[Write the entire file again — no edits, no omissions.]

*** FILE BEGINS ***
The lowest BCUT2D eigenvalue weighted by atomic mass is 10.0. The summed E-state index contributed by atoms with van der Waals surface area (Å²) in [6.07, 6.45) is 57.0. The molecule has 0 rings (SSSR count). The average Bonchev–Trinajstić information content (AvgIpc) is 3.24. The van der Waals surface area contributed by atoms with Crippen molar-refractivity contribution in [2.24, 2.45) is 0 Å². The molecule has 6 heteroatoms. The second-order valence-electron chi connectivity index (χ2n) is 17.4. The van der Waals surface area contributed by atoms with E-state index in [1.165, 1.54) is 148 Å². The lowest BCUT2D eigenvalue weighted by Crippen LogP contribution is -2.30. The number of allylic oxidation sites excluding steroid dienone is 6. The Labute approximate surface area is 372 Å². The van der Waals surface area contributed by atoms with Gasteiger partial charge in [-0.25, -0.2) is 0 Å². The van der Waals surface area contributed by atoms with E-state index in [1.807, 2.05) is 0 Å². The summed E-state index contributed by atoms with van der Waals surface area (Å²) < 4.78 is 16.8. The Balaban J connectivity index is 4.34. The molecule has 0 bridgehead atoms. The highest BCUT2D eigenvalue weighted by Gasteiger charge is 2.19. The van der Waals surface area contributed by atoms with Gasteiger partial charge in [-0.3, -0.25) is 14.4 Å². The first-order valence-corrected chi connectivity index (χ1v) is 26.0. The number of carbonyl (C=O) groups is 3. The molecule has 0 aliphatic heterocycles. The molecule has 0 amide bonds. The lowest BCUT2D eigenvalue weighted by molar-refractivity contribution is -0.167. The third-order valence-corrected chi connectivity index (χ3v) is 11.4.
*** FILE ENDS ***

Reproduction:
The lowest BCUT2D eigenvalue weighted by atomic mass is 10.0. The summed E-state index contributed by atoms with van der Waals surface area (Å²) in [6.07, 6.45) is 57.0. The molecule has 0 rings (SSSR count). The average Bonchev–Trinajstić information content (AvgIpc) is 3.24. The van der Waals surface area contributed by atoms with Crippen molar-refractivity contribution in [2.24, 2.45) is 0 Å². The molecule has 6 heteroatoms. The second-order valence-electron chi connectivity index (χ2n) is 17.4. The van der Waals surface area contributed by atoms with E-state index in [1.165, 1.54) is 148 Å². The lowest BCUT2D eigenvalue weighted by Crippen LogP contribution is -2.30. The number of allylic oxidation sites excluding steroid dienone is 6. The Labute approximate surface area is 372 Å². The van der Waals surface area contributed by atoms with Gasteiger partial charge in [-0.25, -0.2) is 0 Å². The van der Waals surface area contributed by atoms with E-state index in [1.807, 2.05) is 0 Å². The summed E-state index contributed by atoms with van der Waals surface area (Å²) < 4.78 is 16.8. The Balaban J connectivity index is 4.34. The molecule has 0 bridgehead atoms. The highest BCUT2D eigenvalue weighted by Gasteiger charge is 2.19. The van der Waals surface area contributed by atoms with Gasteiger partial charge in [-0.3, -0.25) is 14.4 Å². The first-order valence-corrected chi connectivity index (χ1v) is 26.0. The number of carbonyl (C=O) groups is 3. The molecule has 0 aliphatic heterocycles. The molecule has 0 amide bonds. The lowest BCUT2D eigenvalue weighted by molar-refractivity contribution is -0.167. The third-order valence-corrected chi connectivity index (χ3v) is 11.4.